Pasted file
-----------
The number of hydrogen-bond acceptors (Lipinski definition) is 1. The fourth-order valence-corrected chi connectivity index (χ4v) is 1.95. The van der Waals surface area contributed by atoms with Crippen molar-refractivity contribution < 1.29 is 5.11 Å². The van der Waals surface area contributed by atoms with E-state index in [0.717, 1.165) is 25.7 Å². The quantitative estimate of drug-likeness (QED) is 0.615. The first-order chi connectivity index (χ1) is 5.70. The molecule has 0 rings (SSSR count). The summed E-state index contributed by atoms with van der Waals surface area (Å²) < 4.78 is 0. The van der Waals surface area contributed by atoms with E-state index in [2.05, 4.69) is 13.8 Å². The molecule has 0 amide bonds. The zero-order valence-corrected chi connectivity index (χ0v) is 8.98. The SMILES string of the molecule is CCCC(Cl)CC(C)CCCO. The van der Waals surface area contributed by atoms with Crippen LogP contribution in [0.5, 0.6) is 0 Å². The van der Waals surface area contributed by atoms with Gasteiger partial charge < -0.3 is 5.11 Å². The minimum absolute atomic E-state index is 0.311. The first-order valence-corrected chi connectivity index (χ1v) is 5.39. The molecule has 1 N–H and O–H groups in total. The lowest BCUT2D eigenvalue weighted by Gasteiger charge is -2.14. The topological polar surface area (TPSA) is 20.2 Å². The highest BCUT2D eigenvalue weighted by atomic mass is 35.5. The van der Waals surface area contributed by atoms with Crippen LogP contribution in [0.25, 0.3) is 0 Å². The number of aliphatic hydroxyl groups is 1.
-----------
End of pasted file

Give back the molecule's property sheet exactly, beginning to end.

The number of hydrogen-bond acceptors (Lipinski definition) is 1. The fourth-order valence-corrected chi connectivity index (χ4v) is 1.95. The van der Waals surface area contributed by atoms with Crippen molar-refractivity contribution < 1.29 is 5.11 Å². The van der Waals surface area contributed by atoms with E-state index in [0.717, 1.165) is 25.7 Å². The quantitative estimate of drug-likeness (QED) is 0.615. The first-order chi connectivity index (χ1) is 5.70. The molecule has 0 rings (SSSR count). The summed E-state index contributed by atoms with van der Waals surface area (Å²) < 4.78 is 0. The van der Waals surface area contributed by atoms with E-state index in [2.05, 4.69) is 13.8 Å². The molecule has 0 amide bonds. The zero-order valence-corrected chi connectivity index (χ0v) is 8.98. The SMILES string of the molecule is CCCC(Cl)CC(C)CCCO. The van der Waals surface area contributed by atoms with Crippen LogP contribution in [0.5, 0.6) is 0 Å². The van der Waals surface area contributed by atoms with Gasteiger partial charge < -0.3 is 5.11 Å². The minimum absolute atomic E-state index is 0.311. The first-order valence-corrected chi connectivity index (χ1v) is 5.39. The molecule has 1 N–H and O–H groups in total. The lowest BCUT2D eigenvalue weighted by Gasteiger charge is -2.14. The topological polar surface area (TPSA) is 20.2 Å². The highest BCUT2D eigenvalue weighted by atomic mass is 35.5. The van der Waals surface area contributed by atoms with Crippen LogP contribution in [0.25, 0.3) is 0 Å². The number of aliphatic hydroxyl groups is 1.